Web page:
Opinion

Opinion

Editorial: Appeal reminds voters legislative leaders are elections cheaters

Posted August 15, 2018 5:00 a.m. EDT
Updated August 15, 2018 5:57 a.m. EDT

How judicial candidates will be listed on ballots.

CBC Editorial: Wednesday, Aug. 15, 2018; Editorial #8334
The following is the opinion of Capitol Broadcasting Company


The leaders of the North Carolina General Assembly don’t need more opportunities to remind voters they’re elections cheaters.

But that’s just what they’re doing in appealing state Superior Court Judge Rebecca Holt’s decision that ordered newly-minted Republican Chris Anglin be identified with the GOP on the state Supreme Court ballot. They’d have been wiser to live with her correct assessment and avoid more publicity and defeat in higher courts.

There’s some important background that’s been largely ignored or misstated that is worth presenting to understand why the legislative leadership’s behavior in this particular matter has been so outrageous. Their problems and complaints are almost entirely self-inflicted.

Last year the Republican legislative leadership changed the rules to elect judges in 2018. While largely an effort to provide more time to complete work on gerrymandering local judicial districts, it was to boost statewide GOP candidates for Court of Appeals and the Supreme Court.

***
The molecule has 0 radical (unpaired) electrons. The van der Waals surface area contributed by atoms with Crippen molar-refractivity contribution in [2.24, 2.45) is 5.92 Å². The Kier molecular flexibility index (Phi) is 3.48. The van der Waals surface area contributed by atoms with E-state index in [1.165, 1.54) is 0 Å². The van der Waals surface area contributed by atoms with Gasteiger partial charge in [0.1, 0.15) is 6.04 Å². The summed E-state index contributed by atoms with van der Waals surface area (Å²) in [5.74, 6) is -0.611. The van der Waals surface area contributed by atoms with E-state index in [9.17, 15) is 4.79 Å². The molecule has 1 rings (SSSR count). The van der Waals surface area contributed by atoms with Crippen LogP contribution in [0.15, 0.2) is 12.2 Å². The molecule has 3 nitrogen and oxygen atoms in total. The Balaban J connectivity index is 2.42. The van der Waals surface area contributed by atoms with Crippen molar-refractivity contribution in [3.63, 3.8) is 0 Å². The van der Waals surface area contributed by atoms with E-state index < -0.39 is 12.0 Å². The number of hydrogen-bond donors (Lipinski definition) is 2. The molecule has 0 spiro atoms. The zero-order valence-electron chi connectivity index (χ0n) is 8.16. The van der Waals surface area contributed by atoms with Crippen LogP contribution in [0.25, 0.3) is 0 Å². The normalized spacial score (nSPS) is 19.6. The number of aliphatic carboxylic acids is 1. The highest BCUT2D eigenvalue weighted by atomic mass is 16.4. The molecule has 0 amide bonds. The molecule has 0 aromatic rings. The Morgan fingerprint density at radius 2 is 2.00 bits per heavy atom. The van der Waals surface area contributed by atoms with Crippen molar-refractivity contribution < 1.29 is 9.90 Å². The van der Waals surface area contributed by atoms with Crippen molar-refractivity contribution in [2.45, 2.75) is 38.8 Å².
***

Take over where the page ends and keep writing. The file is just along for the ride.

They’d already dismantled the state’s non-partisan system for electing judges – a national model. As a result, candidates for judicial offices ran in partisan primaries and were identified on the November election ballot as Republicans or Democrats.

At significant taxpayer expense, these unnecessary laws were defended in the federal court system. The legislators won. But schemers, in their haste and deviousness, don’t always look at all the details.

Primaries are internal functions of political parties – ways to winnow the field of candidates to represent the Democrats or Republicans on the fall election ballot. The rules that govern primaries – for example that a candidate must have been a member of the political party for at least 90 days before filing to run for an office – are set for participation in a political party’s function. How long a candidate’s been a member of a political party – or even membership in a political party -- isn’t a qualification for office.

Without a primary, when and why Chris Anglin decided he wanted to be a Republican is irrelevant. The rule when he – and every other candidate for judicial office – filed was to identify him by the political affiliation at the time. Nothing more. Nothing less.

State Senate leader Phil Berger and Senate Elections Chairman Ralph Hise along with House Speaker Tim Moore and House Rules Chairman David Lewis were closely involved with putting the laws together changing judicial elections this year. No one should have known better how they’d work.

They fought in court to uphold the laws that eliminated judicial primary elections and set out a different election process. There is little reason, other than a stubborn notion that insisting what is wrong is right will somehow make it so, to continue the legal fight.

It may not have been what legislative leaders intended, but it is what they did and they’re stuck. Continuing the battle won’t change the rules, just waste taxpayer dollars.

It will be a vivid reminder of just who has been working to manipulate elections and distort the will of the voters.

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